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Business hub empowers enterprises

 

Rethabile Pitso

WITH Lesotho still lagging behind many developing countries in terms of information communication technologies, six budding enterprises enrolled at the Vodacom Innovation Park (VIP) business hub are determined to chart a new course.

VIP was launched in 2015 with the intention of mentoring up-and-coming entrepreneurs. It leverages the power of technology and mobile communications to make the entrepreneurs’ businesses more competitive and productive. The entire programme takes a year, with the initial 12 weeks consisting of intensive training sessions of 20 hours per week. The rest of the programme entails one-on-one counselling sessions held on a monthly basis.

This year, six local businesses are being incubated as part of the second cohort which began in March this year.

Spreebie, Wiinc Store, Doorstep Deliveries and Afri-Grid are technology-based enterprises, while Bonono Merchants and Zeeterian Foods are textile and food-based businesses.

In an interview with the Sunday Express this past week, the participants concured the incubation hub has equipped them with skills to run sustainable businesses.

According to Spreebie co-founder Thabo Klass, VIP had enabled them to share ideas with others in the same field to improve their business. Spreebie is trading application on the iPhone platform.

Mr Klass co-founded the start-up with Mohapi Mpoti. He said they conjured up the idea of Spreebie four years ago and only succeeded in initiating it after enrolling in the incubation hub.

“Spreebie came to VIP as an idea and was developed within this programme. So, we have learnt more from these guys than we have learnt in the past four years,” he said.

“It has also been very beneficial to interact with others in the same field since we did not know them.”

Mr Klass said most coders (computer programmers) in Lesotho worked in isolation.

“As a result, we don’t share skills. At Spreebie, we believe in the infinite potential of every human being and we also believe that collaborations bring the best out of us,” he said.

“The VIP programme has afforded us a chance to learn more from other coders and vice versa. How we build or enhance our products henceforth will be a result of the input we garnered here which refines our product.”

Afri-Grid co-founder Bonang Salemane said the programme had enabled them to share ideas and hear the input of other participants to ensure they find a framework that works.

“The programme has many components. The first one includes studying and discussions around developing entrepreneurship skills. The other aspect is to come up with a product and a business plan,” he said.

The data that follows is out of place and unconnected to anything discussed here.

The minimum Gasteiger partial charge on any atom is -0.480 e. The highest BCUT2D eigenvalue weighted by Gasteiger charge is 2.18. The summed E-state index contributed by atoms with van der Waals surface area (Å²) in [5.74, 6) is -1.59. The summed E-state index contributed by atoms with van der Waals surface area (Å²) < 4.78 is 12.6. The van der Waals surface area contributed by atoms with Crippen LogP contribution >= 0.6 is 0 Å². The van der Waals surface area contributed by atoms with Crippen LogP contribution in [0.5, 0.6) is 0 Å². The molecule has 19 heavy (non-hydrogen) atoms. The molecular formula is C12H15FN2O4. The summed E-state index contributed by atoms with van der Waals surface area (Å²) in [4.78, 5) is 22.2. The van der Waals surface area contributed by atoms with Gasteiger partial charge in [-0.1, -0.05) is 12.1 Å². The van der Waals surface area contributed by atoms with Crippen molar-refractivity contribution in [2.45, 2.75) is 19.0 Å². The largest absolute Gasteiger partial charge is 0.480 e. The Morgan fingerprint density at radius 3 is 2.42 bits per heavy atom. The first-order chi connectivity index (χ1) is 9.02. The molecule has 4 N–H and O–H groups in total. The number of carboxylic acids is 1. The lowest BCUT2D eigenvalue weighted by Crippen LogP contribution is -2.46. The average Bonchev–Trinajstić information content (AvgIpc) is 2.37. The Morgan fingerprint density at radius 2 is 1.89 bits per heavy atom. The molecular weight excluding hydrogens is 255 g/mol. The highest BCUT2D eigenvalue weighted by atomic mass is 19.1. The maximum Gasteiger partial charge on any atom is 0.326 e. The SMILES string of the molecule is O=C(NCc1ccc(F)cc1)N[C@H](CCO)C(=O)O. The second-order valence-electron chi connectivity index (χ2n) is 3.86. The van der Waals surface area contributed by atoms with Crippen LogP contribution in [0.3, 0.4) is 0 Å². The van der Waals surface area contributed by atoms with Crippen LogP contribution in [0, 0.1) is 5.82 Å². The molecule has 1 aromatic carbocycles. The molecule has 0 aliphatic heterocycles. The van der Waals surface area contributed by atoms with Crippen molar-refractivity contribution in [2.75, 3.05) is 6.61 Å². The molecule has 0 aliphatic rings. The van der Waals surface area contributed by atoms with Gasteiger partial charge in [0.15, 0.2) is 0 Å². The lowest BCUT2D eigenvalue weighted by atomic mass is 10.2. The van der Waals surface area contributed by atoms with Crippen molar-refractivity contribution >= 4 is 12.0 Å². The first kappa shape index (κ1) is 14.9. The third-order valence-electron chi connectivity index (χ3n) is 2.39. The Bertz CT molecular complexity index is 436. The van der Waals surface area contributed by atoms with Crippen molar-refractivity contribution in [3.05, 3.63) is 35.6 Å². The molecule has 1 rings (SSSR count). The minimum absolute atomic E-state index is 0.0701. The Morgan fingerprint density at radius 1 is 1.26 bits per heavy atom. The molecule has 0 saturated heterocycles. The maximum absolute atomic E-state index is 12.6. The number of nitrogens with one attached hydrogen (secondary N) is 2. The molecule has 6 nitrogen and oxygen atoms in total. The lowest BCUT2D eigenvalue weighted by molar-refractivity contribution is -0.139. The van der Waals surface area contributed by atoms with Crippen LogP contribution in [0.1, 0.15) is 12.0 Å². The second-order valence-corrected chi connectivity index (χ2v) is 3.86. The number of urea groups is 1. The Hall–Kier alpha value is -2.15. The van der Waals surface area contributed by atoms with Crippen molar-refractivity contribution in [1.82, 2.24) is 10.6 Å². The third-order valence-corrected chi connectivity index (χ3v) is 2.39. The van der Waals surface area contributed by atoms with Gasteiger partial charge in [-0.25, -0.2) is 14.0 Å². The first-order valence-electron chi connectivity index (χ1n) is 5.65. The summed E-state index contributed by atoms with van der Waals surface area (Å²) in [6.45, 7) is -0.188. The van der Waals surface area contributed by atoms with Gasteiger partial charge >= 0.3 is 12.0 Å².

“We had to consider every aspect of running a business and learnt many things we could not have known on our own.”

Mr Salemane said they never held back in pitching their ideas for fear they may be stolen by other people.

“The reality is that the projects we are working on now are complex and the fact that we are already working on them has given us an advantage to launch them first,” he said.

“We have abandoned everything else to focus on this programme and that gives us the advantage of launching better quality products before anyone else. It would not be easy for anyone out there who may want to steal our ideas to execute them in the manner we would.”

Mr Klass chipped in saying their focus was on maximizing innovation, adding that they would not be hamstrung by any inhibitions like fearing the idea would be stolen.

“We are living in a world where one cannot complain about their ideas being stolen. Even when you look at the operations of big companies, they also borrow from others,” he said.

“All that is needed is to ensure your product satisfies customers and is better than what is already in existence. And VIP has made us shift our focus to execution and nothing else. We have learnt that executing an idea that has unique features is an important step towards achieving a successful business.”

Some of the enterprises said they have also learnt the basics of operating a successful business. Doorstep Deliveries co-founder, Tsietsi Senaoana, said they only narrowed their target market after enrolling for the incubation programme.

“When we first arrived here, some of us were not very sure about our target customers and the strategies we needed to employ to identify and attract them,” he said.

“And now, we are better equipped to run viable businesses.”

 

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